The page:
Although I think Dr. Marston would have known of Dr. Wertham’s work. The public at large might not have known. But Wertham was a published author and a psychiatrist whose first book came out in 1934. Once he began to study juvenile delinquents, he became immediately interested in the influence of comic books on their behavior, since many of them were comic book fans. Of course, lots of kids were comic book fans, and a psychiatrist worth his salt would have understood the difference between correlation and causation, but Wertham wasn’t considered to be either a great author or a particularly insightful psychiatrist. He and Dr. Marston were both on interesting trajectories at that point, ones which were in diametrical opposition. Dr. Marston had set out to prove that comic books could be inspiring, while Dr. Wertham was convinced that they led young people into criminal behavior. Wertham was a known author. He and Dr. Marston were both published writers, and both were psychiatrists who had published clinical studies. So perhaps the public at large would not have known of Wertham’s anti-comic book studies with delinquents, but Dr. Marston surely would have. Also, both of the Marstons were psychiatrists who were published, and Elizabeth actually had more scholarly work attributed to her. So if he hadn’t known of Wertham’s work she undoubtedly would have.

I just have not seen anything to show that Wertham was well-known in the psychiatric field regarding comics until, at the earliest, the opening of the Lafargue Clinic in 1946, at which point Wonder Woman had already been saying “Suffering Sappho!” for a few years. I don’t think anyone was familiar with Wertham regarding anti-comics at that point because there was nothing from Wertham to be familiar with. Everything I’ve read about the guy over the years suggests that it was after the opening of the Lafargue Clinic that he first began seriously studying (and writing) about comics. Heck, in the first article about his anti-comics theories in Collier’s, “Horrors in the Nursery,” it even specifically notes “his findings, published here for the first time” (emphasis mine). And that article came out nearly a year after Marston’s death. I could see Marston knowing about Wertham and disliking him for something else (as yes, they were both practicing in the same general region), but I don’t believe it was anything about comic books.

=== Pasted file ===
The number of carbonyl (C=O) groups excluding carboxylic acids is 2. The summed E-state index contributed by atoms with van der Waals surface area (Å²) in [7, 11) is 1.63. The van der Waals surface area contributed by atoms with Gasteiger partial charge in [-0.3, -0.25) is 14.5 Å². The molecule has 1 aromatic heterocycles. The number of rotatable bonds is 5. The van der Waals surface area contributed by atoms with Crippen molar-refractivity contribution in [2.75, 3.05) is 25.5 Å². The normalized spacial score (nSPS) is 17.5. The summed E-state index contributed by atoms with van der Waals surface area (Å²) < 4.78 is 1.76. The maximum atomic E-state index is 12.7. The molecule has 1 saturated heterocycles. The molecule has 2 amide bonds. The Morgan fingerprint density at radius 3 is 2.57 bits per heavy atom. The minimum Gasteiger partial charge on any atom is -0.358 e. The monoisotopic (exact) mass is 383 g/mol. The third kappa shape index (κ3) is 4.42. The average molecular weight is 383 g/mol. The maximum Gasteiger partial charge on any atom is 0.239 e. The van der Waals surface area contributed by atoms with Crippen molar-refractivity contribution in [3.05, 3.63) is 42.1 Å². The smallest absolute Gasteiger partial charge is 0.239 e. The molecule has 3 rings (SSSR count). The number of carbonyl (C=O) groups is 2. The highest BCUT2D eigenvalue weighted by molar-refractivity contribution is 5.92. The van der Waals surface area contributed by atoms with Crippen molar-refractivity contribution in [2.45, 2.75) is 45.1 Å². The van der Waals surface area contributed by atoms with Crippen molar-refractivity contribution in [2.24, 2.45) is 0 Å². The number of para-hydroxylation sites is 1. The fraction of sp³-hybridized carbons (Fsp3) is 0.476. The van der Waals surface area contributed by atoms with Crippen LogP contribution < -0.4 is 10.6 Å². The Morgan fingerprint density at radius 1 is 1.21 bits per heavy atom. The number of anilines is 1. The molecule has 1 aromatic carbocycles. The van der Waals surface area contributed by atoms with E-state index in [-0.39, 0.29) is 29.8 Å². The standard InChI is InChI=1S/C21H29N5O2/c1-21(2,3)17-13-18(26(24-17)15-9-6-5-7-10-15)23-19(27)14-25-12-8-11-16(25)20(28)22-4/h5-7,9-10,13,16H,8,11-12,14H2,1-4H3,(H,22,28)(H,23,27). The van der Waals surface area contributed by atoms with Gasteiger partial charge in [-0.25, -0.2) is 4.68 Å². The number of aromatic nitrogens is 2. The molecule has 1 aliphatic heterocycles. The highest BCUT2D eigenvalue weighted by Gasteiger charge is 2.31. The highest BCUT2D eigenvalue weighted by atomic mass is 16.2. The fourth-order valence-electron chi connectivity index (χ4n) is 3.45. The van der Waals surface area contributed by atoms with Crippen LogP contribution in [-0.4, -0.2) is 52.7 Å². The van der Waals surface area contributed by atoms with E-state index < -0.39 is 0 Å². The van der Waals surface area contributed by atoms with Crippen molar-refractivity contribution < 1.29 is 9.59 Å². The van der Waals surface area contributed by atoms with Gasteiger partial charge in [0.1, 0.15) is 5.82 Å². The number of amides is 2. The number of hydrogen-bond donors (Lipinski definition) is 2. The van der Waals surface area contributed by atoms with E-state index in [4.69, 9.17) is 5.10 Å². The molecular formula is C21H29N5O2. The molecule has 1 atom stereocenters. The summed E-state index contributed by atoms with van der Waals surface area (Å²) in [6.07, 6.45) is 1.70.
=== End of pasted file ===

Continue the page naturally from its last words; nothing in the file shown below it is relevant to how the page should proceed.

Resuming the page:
Travis Pelkie

June 24, 2012 at 1:25 am

This Wertham/Marston stuff is interesting to me, so I’ve been looking into some of these things on the wikipedia.

Wertham, in 1932, moved to NYC and directed the psych clinic that did the psych exams for convicted felons, and testified that mass murderer Albert Fish was insane in 1935.

Marston, of course, did work with the polygraph, so it seems that it’s not impossible that they could have been in the same circles due to similar work in criminology. (It’s a bit vague as to what Marston was doing in the ’30s)

Does this mean that they ever discussed comics, or anything like that? Is it possible that Wertham was aware of the Marston “living situation” and felt he was trying to indoctrinate the youth of America into “thinking that was ok”? Maybe.

But I think I lean towards what Brian says, that “Suffering Sappho” wasn’t directed at Marston or any anti-comics crusaders in particular.

Looking up “suffering succotash”, the Sylvester saying, I found some interesting stuff. Apparently it’s a “minced oath”, like “heck” or “darn”. (Didn’t we discuss this last week?) Suffering Succotash is said to be a minced oath of Suffering Savior. I suppose the Suffering Sappho might be the equivalent of mother of god or madre de dios. Sylvester used the phrase to emphasize his lisp, which Mel Blanc derived from his earlier Daffy Duck voice (who also said “sufferin’ succotash”).

Sylvester first appeared in 1945. I wonder if his use of the phrase, which apparently was popular in the Depression era, inspired the use in WW, as it seems from what you’ve said here, Brian, the phrase started being used by WW after that time. Since WW started in ’41, it seems from what you’ve said, “Suffering Sappho” didn’t come into use for several years into the series. It seems oddly coincidental if the phrase started being used in WW around the time Sylvester started using it in the cartoons. I’m not sure of the ages of the Marston children, but perhaps they were fans and used Sylvester’s phrase around the house, and Marston adapted it for WW?

Considering that Christie Marston is known to post on the CBR Wonder Woman boards, it might be you would get an answer to some of your speculations…

Wait, wait wait. “Suffering Sappho! I just remembered! This trumpet can’t work – until I’ve baked it!”

Uh…what?

Agree with the others, those “Shazam” pages look fantastic! There is yet another book I mourn the potential of.

It’s more likely that the term “Suffering Sappho” was the creation of Robert Kanigher, since Wonder Woman #20 was around the time he became a writer for the series. When Trina Robbins called him to ask about his time on Wonder Woman, he famously blurted out about the Amazons “they’re all lesbians!”